Aubrie Cox interviews Michael Dylan Welch about the first National Haiku Writing Month, held February, 2011.

Why February?

NaHaiWriMo was inspired, of course, by NaNoWriMo, or National Novel Writing Month (, a wonderful event that takes place in November each year. It's way beyond "national," though, and has become a global phenomenon, with more than 200,000 people participating in 2010, writing nearly 2.9 billion words (see statistics). And I was one of the participants. And I even managed to finish my novel, despite being unable to write for a week while running Haiku Northwest's third annual Seabeck Haiku Getaway. In anticipation of starting my own NaNoWriMo experience, in late October I thought that there ought to be a National Haiku Writing Month. November was already pinned to writing novels, so I needed another month, and February seemed the most obvious choice — the shortest month for the shortest genre of poetry. I decided to create a Facebook page for it, and sent initial invitations to a few hundred people. A few months later, on January 8, 2011, I created a website for NaHaiWriMo.

Tell me about the logo.

For some time (long before NaHaiWriMo) I had thought it would be fun to create a "No 5-7-5" graphic — the text "5-7-5" with a red slash in a circle on top of it. I used this as a logo because I wanted the NaHaiWriMo site to have at least some educational value, too, as well as inspirational, and I think the discussions it produced helped to educate a number of people into rethinking their presumptions about haiku. Too many people learn haiku (in English) merely as a 5-7-5-syllable poem, have no idea why 17 syllables is actually much longer than the 17 sounds they count in Japanese haiku, and, worse yet, have no idea about the other techniques used in haiku, several of which are more important than form. I had no idea how many people might participate in NaHaiWriMo, but at the very least I hoped a few of them might learn something new about haiku. I recall that two people objected to the logo when the Facebook page first appeared, and I offered an alternative image ("I [heart] haiku" with "haiku" presented in Japanese characters, which I've since had made into a T-shirt for myself), but the responses I got to the new image were that people vastly preferred the original. I suppose it's somewhat provocative, but perhaps that's useful to prod people out of their misperceptions of haiku. The irony is that, so long as the poem hits other necessary targets for haiku, there's nothing all that wrong with 5-7-5 itself, even in English. In fact, here's one of mine:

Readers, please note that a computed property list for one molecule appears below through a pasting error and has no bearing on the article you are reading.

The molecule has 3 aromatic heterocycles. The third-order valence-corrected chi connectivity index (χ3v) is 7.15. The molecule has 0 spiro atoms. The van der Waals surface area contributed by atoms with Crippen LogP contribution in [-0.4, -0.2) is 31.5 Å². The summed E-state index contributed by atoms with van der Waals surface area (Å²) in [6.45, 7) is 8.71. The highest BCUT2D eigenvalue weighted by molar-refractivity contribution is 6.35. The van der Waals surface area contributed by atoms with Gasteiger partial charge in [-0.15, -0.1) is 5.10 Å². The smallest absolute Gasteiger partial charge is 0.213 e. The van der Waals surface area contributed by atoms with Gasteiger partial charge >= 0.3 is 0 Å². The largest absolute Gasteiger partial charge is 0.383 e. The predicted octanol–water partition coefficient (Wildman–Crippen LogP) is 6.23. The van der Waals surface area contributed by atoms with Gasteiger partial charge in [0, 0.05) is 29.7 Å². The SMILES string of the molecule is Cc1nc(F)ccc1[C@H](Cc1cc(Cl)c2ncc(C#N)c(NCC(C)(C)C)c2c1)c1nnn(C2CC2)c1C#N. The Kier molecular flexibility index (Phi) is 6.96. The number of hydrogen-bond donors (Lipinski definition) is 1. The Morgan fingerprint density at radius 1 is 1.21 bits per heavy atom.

tulip festival — / the colours of all the cars / in the parking lot

But too many people think 5-7-5 is the only target, pay little or no attention to the other necessities, and they pad or chop their syntax to force the poem into that form, creating far more problems, without even realizing that they're aiming at an unnecessary target (at least in English). To explain all of this, I wrote an essay, "Why 'No 5-7-5,'" which I put on the website (it's been getting a steady number of hits). The logo may offend some people, but it might very well be the people who are offended who need to hear its message. And perhaps, for those who like it, the message that they (and the logo) espouses makes them part of a club. They get it. Rather than exclude anyone, I hoped to include others, although they might have had to rethink their understandings of haiku to get it. I think a lot of people did.

Lots of people have been asking me to make the logo into a T-shirt, and I plan to do that before too long.

Why one haiku a day versus just writing 28? Even though there's a recommended word count per day, in NaNoWriMo, the goal is simply to get to 50,000 words.